Staying until Jan. 21 will also allow me to take part in protests against Trump on the first anniversary of his inauguration on January 20. I wish I could say that there have been protests as big as the Women’s Marches that took place the day after Trump’s inauguration last year, when, for example, in New York, where I was, at least 500,000 people marched to oppose the new president, but sadly the initial promise of that day of protest was not repeated, and most of the last year has been a nerve-jangling spectator sport, as millions of decent Americans wait every day to see what new nonsense he will come up with in this undignified new age when the president makes his recklessly unmediated opinions known via Twitter.

That’s it for now. I look forward to seeing some of you over the next two weeks.


Andy Worthington is a freelance investigative journalist, activist, author, photographer, film-maker and singer-songwriter (the lead singer and main songwriter for the London-based band The Four Fathers, whose music is available via Bandcamp). He is the co-founder of the Close Guantánamo campaign (and the Donald Trump No! Please Close Guantánamo initiative, launched in January 2017), the co-director of We Stand With Shaker, which called for the release from Guantánamo of Shaker Aamer, the last British resident in the prison (finally freed on October 30, 2015), and the author of The Guantánamo Files: The Stories of the 774 Detainees in America’s Illegal Prison (published by Pluto Press, distributed by the University of Chicago Press in the US, and available from Amazon, including a Kindle edition — click on the following for the US and the UK) and of two other books: Stonehenge: Celebration and Subversion and The Battle of the Beanfield. He is also the co-director (with Polly Nash) of the documentary film, “Outside the Law: Stories from Guantánamo” (available on DVD here — or here for the US).

To receive new articles in your inbox, please subscribe to Andy’s RSS feed — and he can also be found on Facebook (and here), Twitter, Flickr and YouTube. Also see the six-part definitive Guantánamo prisoner list, and The Complete Guantánamo Files, an ongoing, 70-part, million-word series drawing on files released by WikiLeaks in April 2011. Also see the definitive Guantánamo habeas list, the full military commissions list, and the chronological list of all Andy’s articles.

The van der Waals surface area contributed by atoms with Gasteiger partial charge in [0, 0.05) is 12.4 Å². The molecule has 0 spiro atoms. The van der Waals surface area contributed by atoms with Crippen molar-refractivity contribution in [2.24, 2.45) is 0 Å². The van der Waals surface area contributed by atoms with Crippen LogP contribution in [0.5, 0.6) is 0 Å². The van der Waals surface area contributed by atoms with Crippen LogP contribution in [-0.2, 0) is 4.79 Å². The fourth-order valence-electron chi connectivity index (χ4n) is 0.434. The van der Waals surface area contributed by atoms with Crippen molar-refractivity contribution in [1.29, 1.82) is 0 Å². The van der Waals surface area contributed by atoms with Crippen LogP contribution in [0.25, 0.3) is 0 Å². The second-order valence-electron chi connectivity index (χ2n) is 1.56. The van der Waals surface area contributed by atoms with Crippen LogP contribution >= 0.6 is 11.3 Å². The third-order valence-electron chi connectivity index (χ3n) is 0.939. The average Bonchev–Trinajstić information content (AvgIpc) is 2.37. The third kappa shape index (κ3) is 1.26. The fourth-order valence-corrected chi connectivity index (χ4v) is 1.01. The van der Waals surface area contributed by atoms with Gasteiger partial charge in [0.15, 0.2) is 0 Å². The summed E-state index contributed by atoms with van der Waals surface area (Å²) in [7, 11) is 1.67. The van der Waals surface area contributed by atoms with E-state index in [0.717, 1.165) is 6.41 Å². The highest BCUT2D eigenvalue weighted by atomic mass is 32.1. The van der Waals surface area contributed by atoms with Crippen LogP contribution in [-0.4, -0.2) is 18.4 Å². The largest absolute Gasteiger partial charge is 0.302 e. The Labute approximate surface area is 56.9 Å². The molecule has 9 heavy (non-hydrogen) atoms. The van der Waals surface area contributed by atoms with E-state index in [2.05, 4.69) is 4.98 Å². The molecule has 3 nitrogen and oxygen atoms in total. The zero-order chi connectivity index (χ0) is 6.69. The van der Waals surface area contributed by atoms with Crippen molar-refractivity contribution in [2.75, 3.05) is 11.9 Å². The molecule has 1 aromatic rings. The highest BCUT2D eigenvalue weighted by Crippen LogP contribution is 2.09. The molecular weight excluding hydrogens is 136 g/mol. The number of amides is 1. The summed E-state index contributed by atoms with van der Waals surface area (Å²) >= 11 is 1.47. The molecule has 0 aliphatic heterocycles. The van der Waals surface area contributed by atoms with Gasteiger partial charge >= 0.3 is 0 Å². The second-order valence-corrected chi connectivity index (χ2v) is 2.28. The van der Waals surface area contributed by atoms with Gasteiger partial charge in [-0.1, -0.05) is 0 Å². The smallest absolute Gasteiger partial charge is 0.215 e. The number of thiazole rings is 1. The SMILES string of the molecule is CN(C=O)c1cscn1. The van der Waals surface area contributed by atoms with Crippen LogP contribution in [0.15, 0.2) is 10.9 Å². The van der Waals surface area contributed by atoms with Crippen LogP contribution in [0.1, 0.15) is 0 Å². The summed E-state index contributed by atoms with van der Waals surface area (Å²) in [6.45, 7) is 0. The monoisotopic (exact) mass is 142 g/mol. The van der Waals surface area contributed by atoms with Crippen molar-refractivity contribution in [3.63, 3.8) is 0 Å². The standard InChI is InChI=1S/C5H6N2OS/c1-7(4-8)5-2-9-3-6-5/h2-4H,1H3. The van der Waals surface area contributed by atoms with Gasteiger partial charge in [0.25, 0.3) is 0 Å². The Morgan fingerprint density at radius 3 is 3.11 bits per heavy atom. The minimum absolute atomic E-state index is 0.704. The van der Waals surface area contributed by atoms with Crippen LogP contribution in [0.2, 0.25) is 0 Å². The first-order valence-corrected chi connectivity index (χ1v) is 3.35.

Please also consider joining the Close Guantánamo campaign, and, if you appreciate Andy’s work, feel free to make a donation.

5 Responses

  1. Andy Worthington says...

    When I posted this on Facebook, I wrote:

    Announcing my 8th annual visit to the US, from Jan. 8-21, to call for the closure of Guantanamo on and around the anniversary of its opening (on Jan. 11). This year, shockingly, Guantanamo will have been open for 16 years – in other words, it will begin its 17th year of operations – and yet most Americans still don’t care that the hallmark of a dictatorship – indefinite detention without charge or trial – is taking place in their name in a prison on a US naval base in Cuba. There’ll be the usual protest outside the White House (marking Trump’s first Jan. 11 in charge of Guantanamo), a great event the evening before (with Witness Against Torture, the Peace Poets and me), and a panel discussion at New America on the afternoon of Jan. 11 (with me and Tom Wilner representing Close Guantanamo, and Karen Greenberg of Fordham Law School). I’m then in New York until I return home, and have just had a speaking event at Revolution Books in Harlem confirmed for Tuesday Jan. 16. I hope to see some of you on my travels!

  2. Andy Worthington says...

    Very pleased to be in such distinguished company for the White House protest on Jan. 11. I’m representing Close Guantanamo, and there will also be representatives of Amnesty International, Center for Constitutional Rights, CODEPINK: Women For Peace, Council on American-Islamic Relations, Defending Rights and Dissent, Justice for Muslims Collective, National Religious Campaign Against Torture, No More Guantanamos, Reprieve, September 11th Families for a Peaceful Tomorrows, Torture Abolition and Survivors Support Coalition, Veterans For Peace, Voices for Creative Nonviolence, Witness Against Torture and the World Can’t Wait.
    See: https://www.facebook.com/events/2437676149790193/

  3. Anna says...

    Hi Andy, have a great time (don’t forget your heavy woollies!) and say hello to common friends!
    Looking forward to your comments about the Guantanamo paintings exhibition which you will no doubt visit!
    You’re probably too busy with preparations to follow what’s happening in the UN Security Council right now, but the Iranian ambassador just wiped the floor with the US’ meddling in other countries, breaking international conventions & human rights, starting with their ousting of democratically elected PM Mossadegh in 1953, to their own police killing African American civilians. It was a true catharsis listening to him, highly recommended. Not that there isn’t a lot wrong in Iran, but who are the US with bloody smug Nikki Haley to call the kettle black?

  4. Andy Worthington says...

    Good to hear from you, Anna! Yes, I’m looking forward to seeing the exhibition – and hopefully to meet Erin Thompson as well.
    I’ll make sure to say hello to mutual friends – and thanks also for the info from the UN. I guess Trump has made US hypocrisy even more shocking than it was before.

  5. Guantánamo, Torture and the Trump Agenda by Andy Worthington – Dandelion Salad says...

    […] and the Trump Agenda,” at Revolution Books in Harlem, which took place last week as part of my annual visit to the US to call for the closure of the prison on and around the anniversary of its opening — on January […]

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Andy Worthington

Investigative journalist, author, campaigner, commentator and public speaker. Recognized as an authority on Guantánamo and the “war on terror.” Co-founder, Close Guantánamo and We Stand With Shaker. Also, photo-journalist (The State of London), and singer and songwriter (The Four Fathers).